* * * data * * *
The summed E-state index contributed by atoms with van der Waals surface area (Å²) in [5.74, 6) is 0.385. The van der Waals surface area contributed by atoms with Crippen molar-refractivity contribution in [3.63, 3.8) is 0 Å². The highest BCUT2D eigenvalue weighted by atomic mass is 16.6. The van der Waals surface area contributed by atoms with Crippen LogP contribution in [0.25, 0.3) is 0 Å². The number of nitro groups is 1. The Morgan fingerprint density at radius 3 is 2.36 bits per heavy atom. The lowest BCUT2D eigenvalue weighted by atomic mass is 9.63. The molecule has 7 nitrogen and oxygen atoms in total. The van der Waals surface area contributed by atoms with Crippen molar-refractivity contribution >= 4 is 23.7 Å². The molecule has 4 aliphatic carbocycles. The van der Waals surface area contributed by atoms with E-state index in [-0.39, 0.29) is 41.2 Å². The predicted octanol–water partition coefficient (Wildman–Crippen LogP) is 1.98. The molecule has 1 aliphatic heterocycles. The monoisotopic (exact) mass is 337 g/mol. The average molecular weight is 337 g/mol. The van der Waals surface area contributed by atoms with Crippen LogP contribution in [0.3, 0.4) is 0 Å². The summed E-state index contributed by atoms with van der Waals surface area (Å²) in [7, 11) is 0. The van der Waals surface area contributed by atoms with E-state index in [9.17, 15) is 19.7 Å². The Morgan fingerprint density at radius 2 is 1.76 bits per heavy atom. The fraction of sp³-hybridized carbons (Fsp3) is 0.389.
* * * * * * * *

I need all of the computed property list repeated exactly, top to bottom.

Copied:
The summed E-state index contributed by atoms with van der Waals surface area (Å²) in [5.74, 6) is 0.385. The van der Waals surface area contributed by atoms with Crippen molar-refractivity contribution in [3.63, 3.8) is 0 Å². The highest BCUT2D eigenvalue weighted by atomic mass is 16.6. The van der Waals surface area contributed by atoms with Crippen LogP contribution in [0.25, 0.3) is 0 Å². The number of nitro groups is 1. The Morgan fingerprint density at radius 3 is 2.36 bits per heavy atom. The lowest BCUT2D eigenvalue weighted by atomic mass is 9.63. The molecule has 7 nitrogen and oxygen atoms in total. The van der Waals surface area contributed by atoms with Crippen molar-refractivity contribution >= 4 is 23.7 Å². The molecule has 4 aliphatic carbocycles. The van der Waals surface area contributed by atoms with E-state index in [-0.39, 0.29) is 41.2 Å². The predicted octanol–water partition coefficient (Wildman–Crippen LogP) is 1.98. The molecule has 1 aliphatic heterocycles. The monoisotopic (exact) mass is 337 g/mol. The average molecular weight is 337 g/mol. The van der Waals surface area contributed by atoms with Crippen LogP contribution in [0.3, 0.4) is 0 Å². The summed E-state index contributed by atoms with van der Waals surface area (Å²) in [7, 11) is 0. The van der Waals surface area contributed by atoms with E-state index in [9.17, 15) is 19.7 Å². The Morgan fingerprint density at radius 2 is 1.76 bits per heavy atom. The fraction of sp³-hybridized carbons (Fsp3) is 0.389.